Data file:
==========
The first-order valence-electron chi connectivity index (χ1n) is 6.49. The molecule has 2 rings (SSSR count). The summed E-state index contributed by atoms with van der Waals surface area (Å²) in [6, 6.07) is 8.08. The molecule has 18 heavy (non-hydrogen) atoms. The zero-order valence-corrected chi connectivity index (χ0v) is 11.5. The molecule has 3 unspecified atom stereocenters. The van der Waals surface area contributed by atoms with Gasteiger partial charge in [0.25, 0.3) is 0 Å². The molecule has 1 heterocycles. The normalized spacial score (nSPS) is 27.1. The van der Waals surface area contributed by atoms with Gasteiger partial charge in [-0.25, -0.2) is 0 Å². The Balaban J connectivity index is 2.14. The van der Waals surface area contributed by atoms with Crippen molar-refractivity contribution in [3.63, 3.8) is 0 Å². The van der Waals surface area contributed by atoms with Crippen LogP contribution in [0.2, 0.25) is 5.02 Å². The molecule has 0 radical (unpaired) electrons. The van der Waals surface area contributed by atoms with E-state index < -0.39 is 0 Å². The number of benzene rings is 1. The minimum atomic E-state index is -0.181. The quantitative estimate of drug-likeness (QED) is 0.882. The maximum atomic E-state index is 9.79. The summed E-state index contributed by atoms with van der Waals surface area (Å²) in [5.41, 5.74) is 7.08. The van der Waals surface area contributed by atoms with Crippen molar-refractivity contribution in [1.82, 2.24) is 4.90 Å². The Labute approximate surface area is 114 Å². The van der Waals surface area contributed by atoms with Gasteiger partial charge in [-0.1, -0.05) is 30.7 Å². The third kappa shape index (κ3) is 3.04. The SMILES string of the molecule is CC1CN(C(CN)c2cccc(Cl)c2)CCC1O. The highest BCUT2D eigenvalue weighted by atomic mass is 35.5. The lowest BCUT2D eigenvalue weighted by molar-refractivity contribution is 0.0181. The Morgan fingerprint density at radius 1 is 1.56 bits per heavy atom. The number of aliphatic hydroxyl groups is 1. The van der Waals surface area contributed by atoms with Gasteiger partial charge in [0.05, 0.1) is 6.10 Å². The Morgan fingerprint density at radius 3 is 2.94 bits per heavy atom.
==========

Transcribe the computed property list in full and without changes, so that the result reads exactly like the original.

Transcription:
The first-order valence-electron chi connectivity index (χ1n) is 6.49. The molecule has 2 rings (SSSR count). The summed E-state index contributed by atoms with van der Waals surface area (Å²) in [6, 6.07) is 8.08. The molecule has 18 heavy (non-hydrogen) atoms. The zero-order valence-corrected chi connectivity index (χ0v) is 11.5. The molecule has 3 unspecified atom stereocenters. The van der Waals surface area contributed by atoms with Gasteiger partial charge in [0.25, 0.3) is 0 Å². The molecule has 1 heterocycles. The normalized spacial score (nSPS) is 27.1. The van der Waals surface area contributed by atoms with Gasteiger partial charge in [-0.25, -0.2) is 0 Å². The Balaban J connectivity index is 2.14. The van der Waals surface area contributed by atoms with Crippen molar-refractivity contribution in [3.63, 3.8) is 0 Å². The van der Waals surface area contributed by atoms with Crippen LogP contribution in [0.2, 0.25) is 5.02 Å². The molecule has 0 radical (unpaired) electrons. The van der Waals surface area contributed by atoms with E-state index < -0.39 is 0 Å². The number of benzene rings is 1. The minimum atomic E-state index is -0.181. The quantitative estimate of drug-likeness (QED) is 0.882. The maximum atomic E-state index is 9.79. The summed E-state index contributed by atoms with van der Waals surface area (Å²) in [5.41, 5.74) is 7.08. The van der Waals surface area contributed by atoms with Crippen molar-refractivity contribution in [1.82, 2.24) is 4.90 Å². The Labute approximate surface area is 114 Å². The van der Waals surface area contributed by atoms with Gasteiger partial charge in [-0.1, -0.05) is 30.7 Å². The third kappa shape index (κ3) is 3.04. The SMILES string of the molecule is CC1CN(C(CN)c2cccc(Cl)c2)CCC1O. The highest BCUT2D eigenvalue weighted by atomic mass is 35.5. The lowest BCUT2D eigenvalue weighted by molar-refractivity contribution is 0.0181. The Morgan fingerprint density at radius 1 is 1.56 bits per heavy atom. The number of aliphatic hydroxyl groups is 1. The van der Waals surface area contributed by atoms with Gasteiger partial charge in [0.05, 0.1) is 6.10 Å². The Morgan fingerprint density at radius 3 is 2.94 bits per heavy atom.